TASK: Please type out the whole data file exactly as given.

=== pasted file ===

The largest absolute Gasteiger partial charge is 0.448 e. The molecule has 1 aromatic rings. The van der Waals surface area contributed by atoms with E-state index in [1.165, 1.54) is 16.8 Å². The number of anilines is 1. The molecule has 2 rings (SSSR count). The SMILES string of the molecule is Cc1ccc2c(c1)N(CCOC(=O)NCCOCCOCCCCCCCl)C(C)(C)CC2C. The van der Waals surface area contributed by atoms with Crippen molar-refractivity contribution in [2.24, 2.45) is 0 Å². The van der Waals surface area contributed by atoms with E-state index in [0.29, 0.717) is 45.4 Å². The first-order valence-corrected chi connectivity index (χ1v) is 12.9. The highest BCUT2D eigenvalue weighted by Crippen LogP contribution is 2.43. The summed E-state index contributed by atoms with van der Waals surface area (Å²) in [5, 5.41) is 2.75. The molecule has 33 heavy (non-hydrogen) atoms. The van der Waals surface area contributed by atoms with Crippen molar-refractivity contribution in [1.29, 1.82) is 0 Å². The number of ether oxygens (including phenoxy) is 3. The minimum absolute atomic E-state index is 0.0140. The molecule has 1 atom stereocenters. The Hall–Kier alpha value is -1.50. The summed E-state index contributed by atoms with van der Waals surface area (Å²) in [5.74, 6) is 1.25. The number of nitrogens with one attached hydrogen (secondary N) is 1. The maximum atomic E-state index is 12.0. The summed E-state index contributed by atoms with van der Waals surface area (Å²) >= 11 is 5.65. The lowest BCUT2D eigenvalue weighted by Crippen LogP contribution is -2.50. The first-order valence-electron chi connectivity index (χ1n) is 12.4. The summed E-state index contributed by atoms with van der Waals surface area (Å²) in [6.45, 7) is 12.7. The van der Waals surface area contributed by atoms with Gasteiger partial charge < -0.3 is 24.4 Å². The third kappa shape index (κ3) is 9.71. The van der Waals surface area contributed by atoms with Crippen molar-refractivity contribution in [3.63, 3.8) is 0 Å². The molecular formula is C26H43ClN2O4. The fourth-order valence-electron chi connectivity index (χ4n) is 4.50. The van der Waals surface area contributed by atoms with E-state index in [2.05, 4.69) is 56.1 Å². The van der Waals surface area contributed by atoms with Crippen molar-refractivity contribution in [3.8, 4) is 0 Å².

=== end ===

The largest absolute Gasteiger partial charge is 0.448 e. The molecule has 1 aromatic rings. The van der Waals surface area contributed by atoms with E-state index in [1.165, 1.54) is 16.8 Å². The number of anilines is 1. The molecule has 2 rings (SSSR count). The SMILES string of the molecule is Cc1ccc2c(c1)N(CCOC(=O)NCCOCCOCCCCCCCl)C(C)(C)CC2C. The van der Waals surface area contributed by atoms with Crippen molar-refractivity contribution in [2.24, 2.45) is 0 Å². The van der Waals surface area contributed by atoms with E-state index in [0.29, 0.717) is 45.4 Å². The first-order valence-corrected chi connectivity index (χ1v) is 12.9. The highest BCUT2D eigenvalue weighted by Crippen LogP contribution is 2.43. The summed E-state index contributed by atoms with van der Waals surface area (Å²) in [5, 5.41) is 2.75. The molecule has 33 heavy (non-hydrogen) atoms. The van der Waals surface area contributed by atoms with Crippen molar-refractivity contribution in [1.29, 1.82) is 0 Å². The number of ether oxygens (including phenoxy) is 3. The minimum absolute atomic E-state index is 0.0140. The molecule has 1 atom stereocenters. The Hall–Kier alpha value is -1.50. The summed E-state index contributed by atoms with van der Waals surface area (Å²) in [5.74, 6) is 1.25. The number of nitrogens with one attached hydrogen (secondary N) is 1. The maximum atomic E-state index is 12.0. The summed E-state index contributed by atoms with van der Waals surface area (Å²) >= 11 is 5.65. The lowest BCUT2D eigenvalue weighted by Crippen LogP contribution is -2.50. The first-order valence-electron chi connectivity index (χ1n) is 12.4. The summed E-state index contributed by atoms with van der Waals surface area (Å²) in [6.45, 7) is 12.7. The van der Waals surface area contributed by atoms with Gasteiger partial charge < -0.3 is 24.4 Å². The third kappa shape index (κ3) is 9.71. The van der Waals surface area contributed by atoms with Crippen molar-refractivity contribution in [3.63, 3.8) is 0 Å². The molecular formula is C26H43ClN2O4. The fourth-order valence-electron chi connectivity index (χ4n) is 4.50. The van der Waals surface area contributed by atoms with E-state index in [2.05, 4.69) is 56.1 Å². The van der Waals surface area contributed by atoms with Crippen molar-refractivity contribution in [3.8, 4) is 0 Å².